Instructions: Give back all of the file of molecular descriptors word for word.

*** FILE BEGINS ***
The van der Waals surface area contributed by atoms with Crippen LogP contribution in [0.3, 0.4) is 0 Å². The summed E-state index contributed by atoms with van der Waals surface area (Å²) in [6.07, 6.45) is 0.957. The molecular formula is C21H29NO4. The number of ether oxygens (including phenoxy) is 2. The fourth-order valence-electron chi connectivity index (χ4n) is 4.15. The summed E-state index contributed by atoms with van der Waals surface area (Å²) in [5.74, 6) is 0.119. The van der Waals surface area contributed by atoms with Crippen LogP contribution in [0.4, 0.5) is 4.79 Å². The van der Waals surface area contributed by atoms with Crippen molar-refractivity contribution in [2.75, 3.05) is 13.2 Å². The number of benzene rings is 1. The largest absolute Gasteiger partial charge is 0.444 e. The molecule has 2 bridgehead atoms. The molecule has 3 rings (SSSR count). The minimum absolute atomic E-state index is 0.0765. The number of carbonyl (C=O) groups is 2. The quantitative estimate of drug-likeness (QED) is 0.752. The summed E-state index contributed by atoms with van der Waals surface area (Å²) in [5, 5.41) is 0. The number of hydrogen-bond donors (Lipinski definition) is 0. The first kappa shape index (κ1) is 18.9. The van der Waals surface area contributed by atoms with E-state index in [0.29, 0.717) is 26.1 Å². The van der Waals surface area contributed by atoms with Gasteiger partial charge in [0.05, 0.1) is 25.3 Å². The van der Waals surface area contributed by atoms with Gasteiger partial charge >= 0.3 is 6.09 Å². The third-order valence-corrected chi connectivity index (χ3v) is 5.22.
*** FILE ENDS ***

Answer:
The van der Waals surface area contributed by atoms with Crippen LogP contribution in [0.3, 0.4) is 0 Å². The summed E-state index contributed by atoms with van der Waals surface area (Å²) in [6.07, 6.45) is 0.957. The molecular formula is C21H29NO4. The number of ether oxygens (including phenoxy) is 2. The fourth-order valence-electron chi connectivity index (χ4n) is 4.15. The summed E-state index contributed by atoms with van der Waals surface area (Å²) in [5.74, 6) is 0.119. The van der Waals surface area contributed by atoms with Crippen LogP contribution in [0.4, 0.5) is 4.79 Å². The van der Waals surface area contributed by atoms with Crippen molar-refractivity contribution in [2.75, 3.05) is 13.2 Å². The number of benzene rings is 1. The largest absolute Gasteiger partial charge is 0.444 e. The molecule has 2 bridgehead atoms. The molecule has 3 rings (SSSR count). The minimum absolute atomic E-state index is 0.0765. The number of carbonyl (C=O) groups is 2. The quantitative estimate of drug-likeness (QED) is 0.752. The summed E-state index contributed by atoms with van der Waals surface area (Å²) in [5, 5.41) is 0. The number of hydrogen-bond donors (Lipinski definition) is 0. The first kappa shape index (κ1) is 18.9. The van der Waals surface area contributed by atoms with E-state index in [0.29, 0.717) is 26.1 Å². The van der Waals surface area contributed by atoms with Gasteiger partial charge in [0.05, 0.1) is 25.3 Å². The van der Waals surface area contributed by atoms with Gasteiger partial charge >= 0.3 is 6.09 Å². The third-order valence-corrected chi connectivity index (χ3v) is 5.22.